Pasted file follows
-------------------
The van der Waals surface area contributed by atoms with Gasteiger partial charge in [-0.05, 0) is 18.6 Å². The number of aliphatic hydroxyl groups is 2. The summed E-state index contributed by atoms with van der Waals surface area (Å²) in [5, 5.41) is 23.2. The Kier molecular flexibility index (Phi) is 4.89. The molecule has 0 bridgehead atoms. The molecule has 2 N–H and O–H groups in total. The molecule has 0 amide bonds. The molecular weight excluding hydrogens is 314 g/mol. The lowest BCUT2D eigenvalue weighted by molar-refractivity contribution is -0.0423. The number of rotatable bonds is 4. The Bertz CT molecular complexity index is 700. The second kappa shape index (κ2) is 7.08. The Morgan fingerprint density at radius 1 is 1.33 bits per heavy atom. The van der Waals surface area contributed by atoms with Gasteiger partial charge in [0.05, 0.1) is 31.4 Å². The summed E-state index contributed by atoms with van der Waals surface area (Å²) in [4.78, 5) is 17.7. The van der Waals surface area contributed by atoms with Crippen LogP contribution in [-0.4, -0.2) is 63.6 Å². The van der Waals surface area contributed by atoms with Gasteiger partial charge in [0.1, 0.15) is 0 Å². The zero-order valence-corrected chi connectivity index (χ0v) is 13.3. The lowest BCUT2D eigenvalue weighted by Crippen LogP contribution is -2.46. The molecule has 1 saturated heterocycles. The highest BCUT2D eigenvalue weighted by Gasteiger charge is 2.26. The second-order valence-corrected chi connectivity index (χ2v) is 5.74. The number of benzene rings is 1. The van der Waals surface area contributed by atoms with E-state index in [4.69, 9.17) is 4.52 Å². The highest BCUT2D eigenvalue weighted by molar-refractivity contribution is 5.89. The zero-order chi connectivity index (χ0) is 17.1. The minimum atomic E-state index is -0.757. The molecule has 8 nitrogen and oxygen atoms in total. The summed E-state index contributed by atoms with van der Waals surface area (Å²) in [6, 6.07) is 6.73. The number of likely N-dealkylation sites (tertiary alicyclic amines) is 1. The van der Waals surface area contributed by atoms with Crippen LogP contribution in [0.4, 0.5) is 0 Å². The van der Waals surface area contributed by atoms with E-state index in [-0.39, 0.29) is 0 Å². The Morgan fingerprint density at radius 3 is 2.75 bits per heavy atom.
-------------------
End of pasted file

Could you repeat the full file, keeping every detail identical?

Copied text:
The van der Waals surface area contributed by atoms with Gasteiger partial charge in [-0.05, 0) is 18.6 Å². The number of aliphatic hydroxyl groups is 2. The summed E-state index contributed by atoms with van der Waals surface area (Å²) in [5, 5.41) is 23.2. The Kier molecular flexibility index (Phi) is 4.89. The molecule has 0 bridgehead atoms. The molecule has 2 N–H and O–H groups in total. The molecule has 0 amide bonds. The molecular weight excluding hydrogens is 314 g/mol. The lowest BCUT2D eigenvalue weighted by molar-refractivity contribution is -0.0423. The number of rotatable bonds is 4. The Bertz CT molecular complexity index is 700. The second kappa shape index (κ2) is 7.08. The Morgan fingerprint density at radius 1 is 1.33 bits per heavy atom. The van der Waals surface area contributed by atoms with Gasteiger partial charge in [0.05, 0.1) is 31.4 Å². The summed E-state index contributed by atoms with van der Waals surface area (Å²) in [4.78, 5) is 17.7. The van der Waals surface area contributed by atoms with Crippen LogP contribution in [-0.4, -0.2) is 63.6 Å². The van der Waals surface area contributed by atoms with Gasteiger partial charge in [0.1, 0.15) is 0 Å². The zero-order valence-corrected chi connectivity index (χ0v) is 13.3. The lowest BCUT2D eigenvalue weighted by Crippen LogP contribution is -2.46. The molecule has 1 saturated heterocycles. The highest BCUT2D eigenvalue weighted by Gasteiger charge is 2.26. The second-order valence-corrected chi connectivity index (χ2v) is 5.74. The number of benzene rings is 1. The van der Waals surface area contributed by atoms with E-state index in [4.69, 9.17) is 4.52 Å². The highest BCUT2D eigenvalue weighted by molar-refractivity contribution is 5.89. The zero-order chi connectivity index (χ0) is 17.1. The minimum atomic E-state index is -0.757. The molecule has 8 nitrogen and oxygen atoms in total. The summed E-state index contributed by atoms with van der Waals surface area (Å²) in [6, 6.07) is 6.73. The number of likely N-dealkylation sites (tertiary alicyclic amines) is 1. The van der Waals surface area contributed by atoms with Crippen LogP contribution in [0.4, 0.5) is 0 Å². The van der Waals surface area contributed by atoms with E-state index in [-0.39, 0.29) is 0 Å². The Morgan fingerprint density at radius 3 is 2.75 bits per heavy atom.